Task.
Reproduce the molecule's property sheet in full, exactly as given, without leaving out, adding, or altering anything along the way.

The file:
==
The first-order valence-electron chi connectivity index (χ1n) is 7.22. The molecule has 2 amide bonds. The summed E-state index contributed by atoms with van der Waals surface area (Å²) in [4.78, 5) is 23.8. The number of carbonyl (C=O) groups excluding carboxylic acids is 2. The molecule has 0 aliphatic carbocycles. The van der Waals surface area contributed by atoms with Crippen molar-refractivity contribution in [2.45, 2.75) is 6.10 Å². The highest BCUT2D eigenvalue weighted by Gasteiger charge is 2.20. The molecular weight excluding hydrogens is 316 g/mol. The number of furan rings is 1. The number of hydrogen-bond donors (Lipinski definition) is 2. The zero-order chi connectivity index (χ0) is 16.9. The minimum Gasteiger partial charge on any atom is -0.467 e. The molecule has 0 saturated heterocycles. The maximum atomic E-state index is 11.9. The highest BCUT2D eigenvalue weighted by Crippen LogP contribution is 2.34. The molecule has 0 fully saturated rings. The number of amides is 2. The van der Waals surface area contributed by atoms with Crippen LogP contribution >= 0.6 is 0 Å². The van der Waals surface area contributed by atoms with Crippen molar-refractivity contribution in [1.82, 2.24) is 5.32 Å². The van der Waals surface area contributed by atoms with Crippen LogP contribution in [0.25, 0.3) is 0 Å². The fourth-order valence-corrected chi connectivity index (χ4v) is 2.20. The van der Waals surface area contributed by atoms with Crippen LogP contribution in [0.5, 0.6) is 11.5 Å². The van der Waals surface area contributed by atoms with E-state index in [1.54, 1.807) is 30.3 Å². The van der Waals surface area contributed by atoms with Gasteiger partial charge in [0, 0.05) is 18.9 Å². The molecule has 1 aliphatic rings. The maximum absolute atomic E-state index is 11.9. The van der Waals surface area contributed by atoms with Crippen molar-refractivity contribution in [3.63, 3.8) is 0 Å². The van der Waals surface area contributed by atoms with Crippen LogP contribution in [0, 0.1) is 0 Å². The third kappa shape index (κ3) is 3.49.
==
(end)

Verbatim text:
The first-order valence-electron chi connectivity index (χ1n) is 7.22. The molecule has 2 amide bonds. The summed E-state index contributed by atoms with van der Waals surface area (Å²) in [4.78, 5) is 23.8. The number of carbonyl (C=O) groups excluding carboxylic acids is 2. The molecule has 0 aliphatic carbocycles. The van der Waals surface area contributed by atoms with Crippen molar-refractivity contribution in [2.45, 2.75) is 6.10 Å². The highest BCUT2D eigenvalue weighted by Gasteiger charge is 2.20. The molecular weight excluding hydrogens is 316 g/mol. The number of furan rings is 1. The number of hydrogen-bond donors (Lipinski definition) is 2. The zero-order chi connectivity index (χ0) is 16.9. The minimum Gasteiger partial charge on any atom is -0.467 e. The molecule has 0 saturated heterocycles. The maximum atomic E-state index is 11.9. The highest BCUT2D eigenvalue weighted by Crippen LogP contribution is 2.34. The molecule has 0 fully saturated rings. The number of amides is 2. The van der Waals surface area contributed by atoms with Crippen LogP contribution >= 0.6 is 0 Å². The van der Waals surface area contributed by atoms with Crippen molar-refractivity contribution in [1.82, 2.24) is 5.32 Å². The van der Waals surface area contributed by atoms with Crippen LogP contribution in [0.25, 0.3) is 0 Å². The fourth-order valence-corrected chi connectivity index (χ4v) is 2.20. The van der Waals surface area contributed by atoms with Crippen LogP contribution in [0.5, 0.6) is 11.5 Å². The van der Waals surface area contributed by atoms with E-state index in [1.54, 1.807) is 30.3 Å². The van der Waals surface area contributed by atoms with Gasteiger partial charge in [0, 0.05) is 18.9 Å². The molecule has 1 aliphatic rings. The maximum absolute atomic E-state index is 11.9. The van der Waals surface area contributed by atoms with Crippen molar-refractivity contribution in [3.63, 3.8) is 0 Å². The van der Waals surface area contributed by atoms with Crippen LogP contribution in [0, 0.1) is 0 Å². The third kappa shape index (κ3) is 3.49.